Pacheco noted that avocados are readily available and can be included as part of a healthful diet as a spread or dressing or even dipping sauce. You can use the serving size of ½ cup of avocado (approximately 80 grams) and add it to our salads, as a spread on a sandwich in lieu of mayonnaise, or mix it with some cilantro and lime juice as a dressing or dipping sauce with some raw veggies. Avocados can also be included in a smoothie instead of yogurt.
DON’T GO OVERBOARD WITH THE GUACAMOLE
If you are following a medication regimen, Pacheco said you should first check-in with your physician and nutritionist before consuming large amounts of avocado. “In the case of avocados, these contain vitamin K, which is a blood clotting nutrient that may decrease the effect of blood-thinning medications like warfarin, so if you are on warfarin, you need to consider this,” said Pacheco
Avocados are also rich in potassium so someone on a low potassium diet needs to talk with their healthcare provider before including them in their diet. “Lastly, and slightly beyond the potential food-drug interaction, those individuals with a latex sensitivity or allergy should avoid avocados since some proteins in latex that cause latex allergy are also present in avocados, and in other fruits such as bananas, kiwi, and strawberries to name a few,” said Pacheco.
While avocados are a nutrient-rich food item with favorable food compounds including monounsaturated and polyunsaturated fats, they also are a calorie-rich food item. Pairing avocados with chips may compromise the benefits. “In most cases, when you have guacamole or similar spreads, it is easy to over consume them, increasing your overall calories. Besides this, most of us do not pay attention to the serving size on the bag of chips and keep ‘munching away’, making this a troublesome combination,” said Pacheco.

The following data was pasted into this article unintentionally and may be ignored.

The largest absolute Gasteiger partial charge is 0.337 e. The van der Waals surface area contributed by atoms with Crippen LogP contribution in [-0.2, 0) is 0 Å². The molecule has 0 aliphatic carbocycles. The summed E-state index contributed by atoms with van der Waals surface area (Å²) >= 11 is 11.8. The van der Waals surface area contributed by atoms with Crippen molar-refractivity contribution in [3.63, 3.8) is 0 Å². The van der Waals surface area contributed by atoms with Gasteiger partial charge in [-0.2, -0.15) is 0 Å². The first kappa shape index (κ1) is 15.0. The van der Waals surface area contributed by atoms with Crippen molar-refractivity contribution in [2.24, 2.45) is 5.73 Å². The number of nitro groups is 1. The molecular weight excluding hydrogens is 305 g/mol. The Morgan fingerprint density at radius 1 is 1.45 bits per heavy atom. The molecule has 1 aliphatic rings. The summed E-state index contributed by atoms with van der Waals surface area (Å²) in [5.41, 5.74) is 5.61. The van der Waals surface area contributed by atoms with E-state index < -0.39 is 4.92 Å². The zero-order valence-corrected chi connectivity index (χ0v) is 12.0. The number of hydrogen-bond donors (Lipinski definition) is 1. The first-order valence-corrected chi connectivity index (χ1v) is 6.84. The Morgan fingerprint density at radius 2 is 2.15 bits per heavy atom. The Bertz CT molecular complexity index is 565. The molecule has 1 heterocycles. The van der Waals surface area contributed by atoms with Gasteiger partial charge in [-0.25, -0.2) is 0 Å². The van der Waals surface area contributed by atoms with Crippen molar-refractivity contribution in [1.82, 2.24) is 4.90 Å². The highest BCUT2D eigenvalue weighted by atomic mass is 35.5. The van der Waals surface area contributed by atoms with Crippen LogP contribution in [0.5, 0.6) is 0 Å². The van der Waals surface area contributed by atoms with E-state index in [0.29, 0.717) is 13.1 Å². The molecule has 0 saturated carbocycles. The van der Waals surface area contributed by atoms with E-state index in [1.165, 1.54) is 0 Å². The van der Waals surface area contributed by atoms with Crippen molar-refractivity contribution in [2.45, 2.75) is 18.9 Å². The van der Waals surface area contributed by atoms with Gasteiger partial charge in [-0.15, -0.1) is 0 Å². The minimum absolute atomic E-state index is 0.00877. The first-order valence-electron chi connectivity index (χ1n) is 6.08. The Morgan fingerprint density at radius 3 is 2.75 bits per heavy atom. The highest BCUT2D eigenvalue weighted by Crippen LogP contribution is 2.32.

NO FOOD IS A BAD FOOD
Dr. Amy Warriner, who is the director of UAB Weight Loss Medicine and professor in the University of Alabama at Birmingham Division of Endocrinology, Diabetes and Metabolism, said there are no specific foods that you should or should not eat to be healthy. Balance is necessary, and all is okay in moderation and with balance.
“If you are eating a diet full of healthy vegetables and lean proteins, eating a treat every now and again is not harmful,” Dr. Warriner said. “Alternatively, if you are eating fast food for most meals, adding a protein shake is not going to make you healthier.”
The recommended intake for vegetables is five to nine servings a day. However, research shows that roughly 9% of adults meet intake recommendations for vegetables. Experts say a good way to add more vegetables to your diet is to add some to your breakfast menu. It is suggested you add a variety of vegetables in with your eggs, throw some in your hash browns, or sneak some into your muffin or pancake batter.
John Schieszer is an award-winning national journalist and radio and podcast broadcaster of The Medical Minute. He can be reached at firstname.lastname@example.org.
Avocado toast is not just a tasty treat for hipsters at cafes.
Here is a simple avocado toast recipe to try next time you have a ripe avocado at home, courtesy www.AllRecipes.com.
Yields 4 toasts
4 slices whole-grain bread
1 avocado, halved and pitted
2 tablespoons chopped fresh parsley
1-1/2 teaspoons extra-virgin olive oil
1/2 lemon juiced
1/2 teaspoon salt
1/2 ground black pepper
1/2 teaspoon onion powder
1/2 teaspoon garlic powder
Scoop avocado into a bowl. Add parsley, olive oil, lemon juice, salt, pepper, onion and garlic powder; mash together using a potato masher (a fork can work too)
Spread avocado mixture into each piece of toast -- enjoy!
Per serving: 170 calories; protein 4.9g; carbs 16.8g; fat 10.1g; sodium 429.6mg
If you are not a vegan, consider adding a fried egg to your toast for a hearty breakfast.
Or add sliced onions, bean sprouts, lettuce and tomatoes for a quick and delicious sandwich.